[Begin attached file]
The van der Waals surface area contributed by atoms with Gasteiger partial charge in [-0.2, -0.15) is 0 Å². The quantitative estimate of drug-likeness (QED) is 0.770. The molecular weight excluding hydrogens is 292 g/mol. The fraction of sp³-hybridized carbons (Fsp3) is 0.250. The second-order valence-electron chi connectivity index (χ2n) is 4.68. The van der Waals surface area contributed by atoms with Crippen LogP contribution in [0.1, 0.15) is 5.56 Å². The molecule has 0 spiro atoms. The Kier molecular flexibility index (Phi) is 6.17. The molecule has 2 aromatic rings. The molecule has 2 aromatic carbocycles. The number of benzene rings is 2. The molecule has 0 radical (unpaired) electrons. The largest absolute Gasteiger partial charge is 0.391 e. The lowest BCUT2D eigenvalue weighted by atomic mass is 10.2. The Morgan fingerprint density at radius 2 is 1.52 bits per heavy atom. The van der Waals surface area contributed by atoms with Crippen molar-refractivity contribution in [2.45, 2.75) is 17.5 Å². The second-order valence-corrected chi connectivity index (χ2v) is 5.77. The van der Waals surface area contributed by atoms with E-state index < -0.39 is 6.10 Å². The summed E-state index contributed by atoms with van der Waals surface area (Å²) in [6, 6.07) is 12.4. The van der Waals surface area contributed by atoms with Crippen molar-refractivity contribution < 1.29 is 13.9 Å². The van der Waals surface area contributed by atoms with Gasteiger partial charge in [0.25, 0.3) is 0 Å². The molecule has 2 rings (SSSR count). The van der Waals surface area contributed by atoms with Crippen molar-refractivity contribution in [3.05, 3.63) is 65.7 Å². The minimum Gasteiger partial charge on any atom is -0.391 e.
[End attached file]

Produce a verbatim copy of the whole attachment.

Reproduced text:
The van der Waals surface area contributed by atoms with Gasteiger partial charge in [-0.2, -0.15) is 0 Å². The quantitative estimate of drug-likeness (QED) is 0.770. The molecular weight excluding hydrogens is 292 g/mol. The fraction of sp³-hybridized carbons (Fsp3) is 0.250. The second-order valence-electron chi connectivity index (χ2n) is 4.68. The van der Waals surface area contributed by atoms with Crippen LogP contribution in [0.1, 0.15) is 5.56 Å². The molecule has 0 spiro atoms. The Kier molecular flexibility index (Phi) is 6.17. The molecule has 2 aromatic rings. The molecule has 2 aromatic carbocycles. The number of benzene rings is 2. The molecule has 0 radical (unpaired) electrons. The largest absolute Gasteiger partial charge is 0.391 e. The lowest BCUT2D eigenvalue weighted by atomic mass is 10.2. The Morgan fingerprint density at radius 2 is 1.52 bits per heavy atom. The van der Waals surface area contributed by atoms with Crippen molar-refractivity contribution in [2.45, 2.75) is 17.5 Å². The second-order valence-corrected chi connectivity index (χ2v) is 5.77. The van der Waals surface area contributed by atoms with E-state index < -0.39 is 6.10 Å². The summed E-state index contributed by atoms with van der Waals surface area (Å²) in [6, 6.07) is 12.4. The van der Waals surface area contributed by atoms with Crippen molar-refractivity contribution < 1.29 is 13.9 Å². The van der Waals surface area contributed by atoms with Gasteiger partial charge in [0.25, 0.3) is 0 Å². The molecule has 2 rings (SSSR count). The van der Waals surface area contributed by atoms with Crippen molar-refractivity contribution in [3.05, 3.63) is 65.7 Å². The minimum Gasteiger partial charge on any atom is -0.391 e.